Recently, when I came home from doing errands, I was greeted by the concern of a family member, who told me they had seen worms inside the lid of a container of leftover fried rice we had eaten for lunch, as well as on the lid from the kidney bean can I had used in the fried rice.
I was appalled. I knew I should look at the “evidence,” but I didn’t even want to face it. So disgusting!
I finally got up the courage to go and face this repulsive situation. I took one look and was filled with relief! The “worms” were nothing more than leftovers of the basmati rice that I had made two days before. When I emptied the container of rice, I didn’t wash it out before putting the fried rice leftovers in it, as the fried rice was made out of that same rice. The “worms” on the can lid were grains of the rice that were on the end of my cooking spoon as I scooped out the kidney beans from the can.
So many negative emotions were unnecessarily felt due to this situation not being what it appeared to be. Happily the facts were examined, and great was the relief all round to find out that it was not what it had seemed.
Life is like that. Things are not always, in fact, things are often not what they seem. Someone might feel slighted when they see their friends all huddled together talking, and then stop talking when they appear, when they are actually planning a surprise for that friend.
I have often been mistaken regarding something involving my children when I don’t know all the facts. Once all the facts are explained to me, I see my assumptions have been based on what little I saw or heard and that these assumptions were wrong.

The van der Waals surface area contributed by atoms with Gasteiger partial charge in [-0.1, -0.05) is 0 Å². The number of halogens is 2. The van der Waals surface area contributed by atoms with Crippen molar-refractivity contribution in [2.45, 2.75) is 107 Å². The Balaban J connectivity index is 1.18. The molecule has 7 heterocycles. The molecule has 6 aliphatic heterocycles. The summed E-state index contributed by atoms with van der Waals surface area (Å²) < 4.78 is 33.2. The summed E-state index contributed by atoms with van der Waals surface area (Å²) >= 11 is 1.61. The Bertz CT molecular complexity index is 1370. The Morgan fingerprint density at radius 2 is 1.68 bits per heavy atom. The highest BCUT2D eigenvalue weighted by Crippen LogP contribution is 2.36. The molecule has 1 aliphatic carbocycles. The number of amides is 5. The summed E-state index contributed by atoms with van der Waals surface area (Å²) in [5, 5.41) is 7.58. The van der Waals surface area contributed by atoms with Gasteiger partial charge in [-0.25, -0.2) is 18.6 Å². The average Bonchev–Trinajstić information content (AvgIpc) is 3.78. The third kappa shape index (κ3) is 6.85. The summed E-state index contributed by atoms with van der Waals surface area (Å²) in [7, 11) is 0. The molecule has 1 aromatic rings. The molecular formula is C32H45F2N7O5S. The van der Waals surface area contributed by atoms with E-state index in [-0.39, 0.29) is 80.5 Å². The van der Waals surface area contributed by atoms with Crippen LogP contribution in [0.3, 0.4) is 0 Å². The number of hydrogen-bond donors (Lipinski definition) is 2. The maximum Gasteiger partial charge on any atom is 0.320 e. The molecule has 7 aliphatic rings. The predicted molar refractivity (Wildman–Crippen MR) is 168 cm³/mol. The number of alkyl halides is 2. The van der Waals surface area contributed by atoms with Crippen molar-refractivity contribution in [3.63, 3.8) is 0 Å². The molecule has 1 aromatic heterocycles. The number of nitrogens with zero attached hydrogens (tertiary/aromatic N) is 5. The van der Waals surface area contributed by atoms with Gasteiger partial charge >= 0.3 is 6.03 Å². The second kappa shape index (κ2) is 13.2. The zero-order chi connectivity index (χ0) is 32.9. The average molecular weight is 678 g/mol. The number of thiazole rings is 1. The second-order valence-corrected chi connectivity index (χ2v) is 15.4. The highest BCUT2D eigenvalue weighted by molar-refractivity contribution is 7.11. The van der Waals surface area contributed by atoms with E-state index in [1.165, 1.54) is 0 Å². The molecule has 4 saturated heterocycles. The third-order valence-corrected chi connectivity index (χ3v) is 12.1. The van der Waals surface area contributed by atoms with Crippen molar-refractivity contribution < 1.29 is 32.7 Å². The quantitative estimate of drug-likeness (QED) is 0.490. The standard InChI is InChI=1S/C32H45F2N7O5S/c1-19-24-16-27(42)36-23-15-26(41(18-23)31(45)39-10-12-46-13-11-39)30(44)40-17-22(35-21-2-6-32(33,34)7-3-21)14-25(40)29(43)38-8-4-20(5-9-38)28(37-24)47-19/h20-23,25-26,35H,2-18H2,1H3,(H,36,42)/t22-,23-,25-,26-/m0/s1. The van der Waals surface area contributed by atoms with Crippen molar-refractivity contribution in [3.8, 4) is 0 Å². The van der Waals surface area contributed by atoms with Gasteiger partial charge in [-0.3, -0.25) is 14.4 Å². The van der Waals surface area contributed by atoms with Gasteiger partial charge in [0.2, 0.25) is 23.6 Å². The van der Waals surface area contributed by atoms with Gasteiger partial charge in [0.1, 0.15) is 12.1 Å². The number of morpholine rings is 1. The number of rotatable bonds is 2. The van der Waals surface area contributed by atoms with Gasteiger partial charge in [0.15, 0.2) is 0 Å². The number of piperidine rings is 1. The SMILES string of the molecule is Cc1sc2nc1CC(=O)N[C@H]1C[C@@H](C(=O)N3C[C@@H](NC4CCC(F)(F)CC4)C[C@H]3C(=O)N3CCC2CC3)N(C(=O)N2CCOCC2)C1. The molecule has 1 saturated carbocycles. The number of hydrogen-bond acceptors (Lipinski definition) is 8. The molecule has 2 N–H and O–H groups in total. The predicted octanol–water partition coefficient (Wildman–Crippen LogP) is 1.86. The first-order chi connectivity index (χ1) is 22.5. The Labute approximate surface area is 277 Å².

This is aggravated when we come to a situation with our own prejudices. I see this in politics all the time. Recently, I saw an outcry on Facebook about something a certain politician apparently said. It so happened that I ended up watching this very speech of the aforementioned politician and was surprised to find out how much this comment had been taken out of context and blown up out of proportion, and that all the good things he said in the speech that didn’t fit the narrative of those who hate him, weren’t mentioned.
I knew this already, but this was another reminder. I will have to hold off believing and making a judgement on what I read or hear, whether it is positive or negative, regarding someone I support or oppose in politics, unless I have ample first-hand evidence, such as seeing a whole speech and not just a clip or quote or knowing more facts). Things are not always what they appear, and we would do well to humbly acknowledge, that in spite of all the “information” out there (that is not necessarily accurate), we are not experts, or even very knowledgeable about all these things that we tend to think we are.
But politics aside, in our dealings with people (or with leftovers!) it is good to remember, that things are often not what they seem. Further investigation is often the best course of action, and of course, giving others the benefit of the doubt is always wise.